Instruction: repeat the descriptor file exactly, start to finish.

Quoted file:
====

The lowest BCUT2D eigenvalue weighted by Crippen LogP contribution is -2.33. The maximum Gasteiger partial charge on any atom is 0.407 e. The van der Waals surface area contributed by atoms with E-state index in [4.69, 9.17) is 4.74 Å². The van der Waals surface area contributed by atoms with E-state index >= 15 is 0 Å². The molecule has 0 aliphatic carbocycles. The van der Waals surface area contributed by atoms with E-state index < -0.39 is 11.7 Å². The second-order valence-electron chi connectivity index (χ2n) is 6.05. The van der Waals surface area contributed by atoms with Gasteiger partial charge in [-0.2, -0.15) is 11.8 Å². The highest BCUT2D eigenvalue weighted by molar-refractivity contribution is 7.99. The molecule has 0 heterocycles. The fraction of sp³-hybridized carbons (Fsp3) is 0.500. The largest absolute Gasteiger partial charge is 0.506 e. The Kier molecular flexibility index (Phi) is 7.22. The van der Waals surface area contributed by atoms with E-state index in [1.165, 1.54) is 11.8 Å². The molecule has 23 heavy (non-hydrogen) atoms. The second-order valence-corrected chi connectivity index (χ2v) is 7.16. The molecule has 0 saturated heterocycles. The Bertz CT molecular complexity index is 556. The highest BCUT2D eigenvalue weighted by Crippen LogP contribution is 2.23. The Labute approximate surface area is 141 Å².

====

The lowest BCUT2D eigenvalue weighted by Crippen LogP contribution is -2.33. The maximum Gasteiger partial charge on any atom is 0.407 e. The van der Waals surface area contributed by atoms with E-state index in [4.69, 9.17) is 4.74 Å². The van der Waals surface area contributed by atoms with E-state index >= 15 is 0 Å². The molecule has 0 aliphatic carbocycles. The van der Waals surface area contributed by atoms with E-state index < -0.39 is 11.7 Å². The second-order valence-electron chi connectivity index (χ2n) is 6.05. The van der Waals surface area contributed by atoms with Gasteiger partial charge in [-0.2, -0.15) is 11.8 Å². The highest BCUT2D eigenvalue weighted by molar-refractivity contribution is 7.99. The molecule has 0 heterocycles. The fraction of sp³-hybridized carbons (Fsp3) is 0.500. The largest absolute Gasteiger partial charge is 0.506 e. The Kier molecular flexibility index (Phi) is 7.22. The van der Waals surface area contributed by atoms with E-state index in [1.165, 1.54) is 11.8 Å². The molecule has 23 heavy (non-hydrogen) atoms. The second-order valence-corrected chi connectivity index (χ2v) is 7.16. The molecule has 0 saturated heterocycles. The Bertz CT molecular complexity index is 556. The highest BCUT2D eigenvalue weighted by Crippen LogP contribution is 2.23. The Labute approximate surface area is 141 Å².